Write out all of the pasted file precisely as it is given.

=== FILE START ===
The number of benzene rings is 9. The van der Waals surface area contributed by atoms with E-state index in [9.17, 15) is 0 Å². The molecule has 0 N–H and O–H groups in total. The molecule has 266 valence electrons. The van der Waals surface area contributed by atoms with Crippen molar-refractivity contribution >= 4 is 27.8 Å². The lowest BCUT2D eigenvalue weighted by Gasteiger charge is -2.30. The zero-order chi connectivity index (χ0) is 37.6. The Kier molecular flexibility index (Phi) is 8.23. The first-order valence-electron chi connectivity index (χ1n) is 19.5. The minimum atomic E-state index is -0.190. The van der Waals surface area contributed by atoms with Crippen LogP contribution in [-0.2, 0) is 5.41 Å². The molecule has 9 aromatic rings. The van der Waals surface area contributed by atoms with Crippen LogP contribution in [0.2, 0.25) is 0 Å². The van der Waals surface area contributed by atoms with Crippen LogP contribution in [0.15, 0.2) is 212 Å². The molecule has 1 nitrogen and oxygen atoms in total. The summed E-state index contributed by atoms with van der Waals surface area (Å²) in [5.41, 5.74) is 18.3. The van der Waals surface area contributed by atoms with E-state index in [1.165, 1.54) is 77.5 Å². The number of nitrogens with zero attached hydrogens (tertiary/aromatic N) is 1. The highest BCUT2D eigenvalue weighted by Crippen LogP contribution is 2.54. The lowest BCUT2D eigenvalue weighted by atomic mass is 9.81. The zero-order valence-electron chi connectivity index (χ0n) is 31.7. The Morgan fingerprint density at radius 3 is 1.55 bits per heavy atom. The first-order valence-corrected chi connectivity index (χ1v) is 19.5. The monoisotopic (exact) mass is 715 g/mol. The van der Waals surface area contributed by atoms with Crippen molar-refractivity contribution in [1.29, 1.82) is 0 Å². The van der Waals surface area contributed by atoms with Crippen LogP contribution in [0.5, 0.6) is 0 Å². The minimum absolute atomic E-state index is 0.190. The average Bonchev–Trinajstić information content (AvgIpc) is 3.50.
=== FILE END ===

The number of benzene rings is 9. The van der Waals surface area contributed by atoms with E-state index in [9.17, 15) is 0 Å². The molecule has 0 N–H and O–H groups in total. The molecule has 266 valence electrons. The van der Waals surface area contributed by atoms with Crippen molar-refractivity contribution >= 4 is 27.8 Å². The lowest BCUT2D eigenvalue weighted by Gasteiger charge is -2.30. The zero-order chi connectivity index (χ0) is 37.6. The Kier molecular flexibility index (Phi) is 8.23. The first-order valence-electron chi connectivity index (χ1n) is 19.5. The minimum atomic E-state index is -0.190. The van der Waals surface area contributed by atoms with Crippen LogP contribution in [-0.2, 0) is 5.41 Å². The molecule has 9 aromatic rings. The van der Waals surface area contributed by atoms with Crippen LogP contribution in [0.2, 0.25) is 0 Å². The van der Waals surface area contributed by atoms with Crippen LogP contribution in [0.15, 0.2) is 212 Å². The molecule has 1 nitrogen and oxygen atoms in total. The summed E-state index contributed by atoms with van der Waals surface area (Å²) in [5.41, 5.74) is 18.3. The van der Waals surface area contributed by atoms with E-state index in [1.165, 1.54) is 77.5 Å². The number of nitrogens with zero attached hydrogens (tertiary/aromatic N) is 1. The highest BCUT2D eigenvalue weighted by Crippen LogP contribution is 2.54. The lowest BCUT2D eigenvalue weighted by atomic mass is 9.81. The zero-order valence-electron chi connectivity index (χ0n) is 31.7. The Morgan fingerprint density at radius 3 is 1.55 bits per heavy atom. The first-order valence-corrected chi connectivity index (χ1v) is 19.5. The monoisotopic (exact) mass is 715 g/mol. The van der Waals surface area contributed by atoms with Crippen molar-refractivity contribution in [1.29, 1.82) is 0 Å². The van der Waals surface area contributed by atoms with Crippen LogP contribution in [0.5, 0.6) is 0 Å². The minimum absolute atomic E-state index is 0.190. The average Bonchev–Trinajstić information content (AvgIpc) is 3.50.